I need someone to explain to me why the PSOJ appears to be mixing itself up publicly with politics. During the past week, its president used a public speaking engagement to give an assessment of how government ministers have been performing. Notably, he outlined how a Cabinet re-shuffle would assist in improving competitiveness and growth, and that the “Prime Minister should contemplate how to better compose the Cabinet given the current economic climate.” Now, Jamaica has a well-deserved reputation as a thriving democracy.

Our government structure is based on the British system of representative politics. So, it’s notable that last week a British cabinet minister told charities (a part of the NGOs sector, like PSOJ) to ‘stick to their knitting’ and stay out of politics, after worries among charities that the new Lobbying Act that will limit their ability to campaign on issues of the day. Now, that minister is feeling the heat of criticism, including being accused of “patronising rubbish” by his parliamentary opposite number. That is in the nature of politics. Jamaica’s PM has not had her tongue drawn yet on the PSOJ suggestion, but it’s early days, yet.

The PSOJ has an important role to play in Jamaica. Reading from its website, ‘The organisation seeks to influence national policy issues of a political, social, or economic nature’, but nowhere in the key objectives listed does it specify how that influence will be exercise other than through pushing in its areas of expertise. Call that, how business works. Now, let me not belabour the point, as I think the PSOJ does a great job of focusing government’s attention on things that affect private industry, but has Mr. Zacca overstepped the mark?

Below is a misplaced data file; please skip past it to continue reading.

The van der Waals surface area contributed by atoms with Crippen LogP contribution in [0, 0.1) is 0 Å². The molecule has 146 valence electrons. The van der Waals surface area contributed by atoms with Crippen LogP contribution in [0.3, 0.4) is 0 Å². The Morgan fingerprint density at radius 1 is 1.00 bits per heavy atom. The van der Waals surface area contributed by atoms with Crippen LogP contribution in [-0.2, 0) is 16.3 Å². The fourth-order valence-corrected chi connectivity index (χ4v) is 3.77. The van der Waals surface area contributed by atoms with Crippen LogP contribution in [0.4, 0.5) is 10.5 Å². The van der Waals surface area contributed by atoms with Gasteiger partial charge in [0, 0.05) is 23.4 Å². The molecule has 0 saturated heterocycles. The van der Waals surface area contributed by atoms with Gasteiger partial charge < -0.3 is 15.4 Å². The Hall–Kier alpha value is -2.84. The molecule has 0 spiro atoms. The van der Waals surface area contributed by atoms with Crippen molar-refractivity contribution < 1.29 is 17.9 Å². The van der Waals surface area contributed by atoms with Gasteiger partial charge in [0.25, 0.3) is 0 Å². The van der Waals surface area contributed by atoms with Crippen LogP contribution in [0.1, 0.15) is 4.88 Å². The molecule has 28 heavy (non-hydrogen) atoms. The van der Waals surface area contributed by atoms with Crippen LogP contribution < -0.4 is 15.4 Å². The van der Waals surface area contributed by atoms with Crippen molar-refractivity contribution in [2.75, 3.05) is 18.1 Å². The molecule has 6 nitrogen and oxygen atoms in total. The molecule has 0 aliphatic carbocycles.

The PM has her prerogative in choosing which of her elected MPs and other supporters will be her cabinet ministers, and while she may find it interesting to know that some of her choices seem to be wanting in the eyes of some sections of wider society, it is hard to see her blinking very hard at suggestions from those quarters that she change its membership.

There’s a little piece of the Zacca idea that is also a little worrying. In seeking to suggest that policy will be made better by changing the political heads of government, it begs questions both about leadership capabilities, and also about competence of public servants in the absence of so-called good leadership. That’s a difficult one to tackle, but I will let it stay out there. The other point, is the suggestion that the best leadership is still within the bunch of those chosen by the PM, rather than suggesting that the pot ought to be stirred more and the whole slate of MPs and senators be mixed up again and look for new leadership from that process–ie, call for an election. It suggests that the current government is the best option, and that may not sound so nice if you’re in the opposition. Maybe, I hear voices in my head that aren’t real, but that’s how it struck me.

It may be that Jamaicans see no problems with this style of interaction. After all, would the same problems arise if the suggestion had come from the Editorial column of one of the newspapers, or would we see that as part of a legitimate function of a free press? The PSOJ had plenty of opportunity to interact regularly with government ministers, so their finding some of them inadequate or others better than sliced bread is normal. But, should that be something voiced in private when opportunity presents itself, rather than the point made on a public platform? Will the church associations, or labour unions, or other pressure groups now feel that their voices need to join in the chorus or sing other tunes? WIth that potential cacophony, what will the PM do?

 

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